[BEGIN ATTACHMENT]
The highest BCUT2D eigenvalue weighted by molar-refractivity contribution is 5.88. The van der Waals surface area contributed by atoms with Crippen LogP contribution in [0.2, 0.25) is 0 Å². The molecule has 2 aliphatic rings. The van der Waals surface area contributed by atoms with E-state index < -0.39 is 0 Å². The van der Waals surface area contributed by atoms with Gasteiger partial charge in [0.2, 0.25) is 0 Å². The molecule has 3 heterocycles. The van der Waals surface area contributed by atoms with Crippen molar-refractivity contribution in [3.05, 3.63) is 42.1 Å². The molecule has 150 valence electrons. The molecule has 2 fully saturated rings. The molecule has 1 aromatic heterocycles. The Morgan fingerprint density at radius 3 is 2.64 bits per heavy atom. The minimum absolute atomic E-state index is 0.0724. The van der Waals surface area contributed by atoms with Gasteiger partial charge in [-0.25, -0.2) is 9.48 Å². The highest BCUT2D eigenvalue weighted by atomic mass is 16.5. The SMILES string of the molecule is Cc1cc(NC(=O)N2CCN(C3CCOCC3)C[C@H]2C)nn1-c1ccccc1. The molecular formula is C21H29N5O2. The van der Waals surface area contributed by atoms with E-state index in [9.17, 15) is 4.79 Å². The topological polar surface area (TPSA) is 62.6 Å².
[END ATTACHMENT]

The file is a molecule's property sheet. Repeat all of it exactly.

The highest BCUT2D eigenvalue weighted by molar-refractivity contribution is 5.88. The van der Waals surface area contributed by atoms with Crippen LogP contribution in [0.2, 0.25) is 0 Å². The molecule has 2 aliphatic rings. The van der Waals surface area contributed by atoms with E-state index < -0.39 is 0 Å². The van der Waals surface area contributed by atoms with Gasteiger partial charge in [0.2, 0.25) is 0 Å². The molecule has 3 heterocycles. The van der Waals surface area contributed by atoms with Crippen molar-refractivity contribution in [3.05, 3.63) is 42.1 Å². The molecule has 150 valence electrons. The molecule has 2 fully saturated rings. The molecule has 1 aromatic heterocycles. The Morgan fingerprint density at radius 3 is 2.64 bits per heavy atom. The minimum absolute atomic E-state index is 0.0724. The van der Waals surface area contributed by atoms with Gasteiger partial charge in [-0.25, -0.2) is 9.48 Å². The highest BCUT2D eigenvalue weighted by atomic mass is 16.5. The SMILES string of the molecule is Cc1cc(NC(=O)N2CCN(C3CCOCC3)C[C@H]2C)nn1-c1ccccc1. The molecular formula is C21H29N5O2. The van der Waals surface area contributed by atoms with E-state index in [9.17, 15) is 4.79 Å². The topological polar surface area (TPSA) is 62.6 Å².